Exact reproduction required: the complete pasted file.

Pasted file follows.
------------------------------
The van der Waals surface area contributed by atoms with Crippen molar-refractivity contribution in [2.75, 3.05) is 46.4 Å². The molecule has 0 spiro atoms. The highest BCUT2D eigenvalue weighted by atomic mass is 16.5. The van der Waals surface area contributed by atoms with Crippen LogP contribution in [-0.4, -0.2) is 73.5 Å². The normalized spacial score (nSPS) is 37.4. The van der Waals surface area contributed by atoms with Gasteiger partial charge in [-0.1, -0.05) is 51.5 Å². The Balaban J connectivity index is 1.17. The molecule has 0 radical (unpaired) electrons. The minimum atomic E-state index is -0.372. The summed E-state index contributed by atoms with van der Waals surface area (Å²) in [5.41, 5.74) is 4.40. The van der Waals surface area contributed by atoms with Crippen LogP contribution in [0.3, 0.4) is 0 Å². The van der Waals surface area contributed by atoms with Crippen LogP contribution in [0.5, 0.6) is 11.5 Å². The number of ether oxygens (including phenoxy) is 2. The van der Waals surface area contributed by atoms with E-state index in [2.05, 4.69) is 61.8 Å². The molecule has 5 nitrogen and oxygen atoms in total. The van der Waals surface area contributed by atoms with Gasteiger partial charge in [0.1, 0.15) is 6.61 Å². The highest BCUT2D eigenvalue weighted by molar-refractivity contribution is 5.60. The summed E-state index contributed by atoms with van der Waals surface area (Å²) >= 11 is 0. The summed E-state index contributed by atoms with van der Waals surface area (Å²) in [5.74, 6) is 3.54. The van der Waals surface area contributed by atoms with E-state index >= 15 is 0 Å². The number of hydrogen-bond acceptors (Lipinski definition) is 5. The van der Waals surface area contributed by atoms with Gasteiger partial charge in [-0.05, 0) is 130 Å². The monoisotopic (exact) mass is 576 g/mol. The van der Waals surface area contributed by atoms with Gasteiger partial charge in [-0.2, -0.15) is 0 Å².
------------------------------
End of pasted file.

The van der Waals surface area contributed by atoms with Crippen molar-refractivity contribution in [2.75, 3.05) is 46.4 Å². The molecule has 0 spiro atoms. The highest BCUT2D eigenvalue weighted by atomic mass is 16.5. The van der Waals surface area contributed by atoms with Crippen LogP contribution in [-0.4, -0.2) is 73.5 Å². The normalized spacial score (nSPS) is 37.4. The van der Waals surface area contributed by atoms with Gasteiger partial charge in [-0.1, -0.05) is 51.5 Å². The Balaban J connectivity index is 1.17. The molecule has 0 radical (unpaired) electrons. The minimum atomic E-state index is -0.372. The summed E-state index contributed by atoms with van der Waals surface area (Å²) in [5.41, 5.74) is 4.40. The van der Waals surface area contributed by atoms with Crippen LogP contribution in [0.3, 0.4) is 0 Å². The van der Waals surface area contributed by atoms with Crippen LogP contribution in [0.5, 0.6) is 11.5 Å². The number of ether oxygens (including phenoxy) is 2. The van der Waals surface area contributed by atoms with E-state index in [2.05, 4.69) is 61.8 Å². The molecule has 5 nitrogen and oxygen atoms in total. The van der Waals surface area contributed by atoms with Gasteiger partial charge in [0.1, 0.15) is 6.61 Å². The highest BCUT2D eigenvalue weighted by molar-refractivity contribution is 5.60. The summed E-state index contributed by atoms with van der Waals surface area (Å²) >= 11 is 0. The summed E-state index contributed by atoms with van der Waals surface area (Å²) in [5.74, 6) is 3.54. The van der Waals surface area contributed by atoms with E-state index >= 15 is 0 Å². The number of hydrogen-bond acceptors (Lipinski definition) is 5. The van der Waals surface area contributed by atoms with Gasteiger partial charge in [-0.05, 0) is 130 Å². The monoisotopic (exact) mass is 576 g/mol. The van der Waals surface area contributed by atoms with Gasteiger partial charge in [-0.2, -0.15) is 0 Å².